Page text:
James Whittaker’s canal swim diary

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On Friday 5 and Saturday 6 of September James Whittaker, Peel development director, completed a world first and swam the entire 36 mile length of the Manchester Ship Canal. Here is his swim coach David Quartermain's diary of his swim…

Day one

  • Start time; 0800hrs
  • Finish time; 1714hrs (negotiation of four locks added one hour in total)
  • Swim Distance; 21miles
  • Total swim time; 8hrs15mins

The adventure begins!

Friday 5 September; 0800hrs

Assembled media, friends and family watch in the pouring rain as James slides elegantly down the muddy banks of the Irwell River into the cold, dank canal (later much replayed on board ferry to amusement of well wishers!).

Everyone is a little tense and concerned for James and in awe at the magnitude of the challenge that lies ahead for him.

All together now

After 45 minutes James swims alongside the pilot boat, "Venom" which is waiting patiently by the Lowry Centre with the crew on board.

The crew includes:

  • Me (swim coach; David Quartermain)
  • Kayakers (53N) Steve Chicken, Andrew Waugh
  • Doctor; Grunty
  • Escort swimmers; Gary Shaw and brother Mark Whittaker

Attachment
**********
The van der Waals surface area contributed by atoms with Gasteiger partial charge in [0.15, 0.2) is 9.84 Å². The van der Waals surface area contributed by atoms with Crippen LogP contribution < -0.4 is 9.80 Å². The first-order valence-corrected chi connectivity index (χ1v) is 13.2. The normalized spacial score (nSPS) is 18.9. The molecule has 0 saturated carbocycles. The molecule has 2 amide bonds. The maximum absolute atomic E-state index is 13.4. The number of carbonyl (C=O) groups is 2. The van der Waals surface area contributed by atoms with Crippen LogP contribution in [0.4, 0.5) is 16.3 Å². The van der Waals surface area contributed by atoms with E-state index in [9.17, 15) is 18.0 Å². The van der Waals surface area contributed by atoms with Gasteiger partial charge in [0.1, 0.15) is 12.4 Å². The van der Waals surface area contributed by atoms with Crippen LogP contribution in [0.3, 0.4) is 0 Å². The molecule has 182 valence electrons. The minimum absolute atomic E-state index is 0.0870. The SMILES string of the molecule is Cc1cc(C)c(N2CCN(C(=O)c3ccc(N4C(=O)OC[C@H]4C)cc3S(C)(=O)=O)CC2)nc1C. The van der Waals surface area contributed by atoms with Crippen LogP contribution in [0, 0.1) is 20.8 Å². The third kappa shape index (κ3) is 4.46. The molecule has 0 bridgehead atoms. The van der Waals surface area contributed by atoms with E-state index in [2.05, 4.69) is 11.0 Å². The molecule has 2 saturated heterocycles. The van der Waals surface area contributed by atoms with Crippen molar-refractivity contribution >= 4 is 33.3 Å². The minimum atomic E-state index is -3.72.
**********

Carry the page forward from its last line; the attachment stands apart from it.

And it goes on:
• Boat crew; Ian, Peter, Charlie

Extreme cold

From the start James sets off like a train, not surprising considering how cold the water is at 13ºC. From the Lowry to the Barton Swing Bridge he swims 2 miles in 43 minutes, which is a tremendous pace, averaging a high 64 strokes a minute. James began to warm up and felt a little happier.

We all pass under the M6 Thelwall Bridge and marvel at the engineering skills that it took to construct it and how we, the crew, are privileged to view it from the canal. The rain is relentless and water pours into the canal from local streams and rivers keeping the water temperature very cold. We pass under a series of swing bridges packed with commuters who look on in total bewilderment.

In addition, from the banks, we are accompanied along the route by the 'Whittaker Support Gang', a collection of James' friends and supporters. This was much appreciated support and great entertainment for us all.

Strong swimming

James is still swimming at 64 strokes per minute and feeding regularly every 45 minutes to keep his energy levels up. Note: each 'power-gruel' feed consists of a mixture of semolina, rice drink, fructose and carbohydrate powder that added up to over 1,500kcal per feed of pure energy. Tastes like baby food and was very comforting.

We arrive at Latchford Lock, our last lock of the day, at 1430hrs with six tough miles to go and with the end of a challenging day for James in sight. He is still swimming at the great rate of close to 3 miles per hour with a slight current assistance. Swim, Whittaker, swim!

We finish day one at Quarry Hole, 21 miles done and the time is 1714hrs. An exhausted James and bedraggled crew then travel to their Warrington accommodation with James and the kayakers receiving a well deserved sports massage from the lovely ladies from Techniq Corporate Wellbeing and Sports Therapy team. Then food and bed!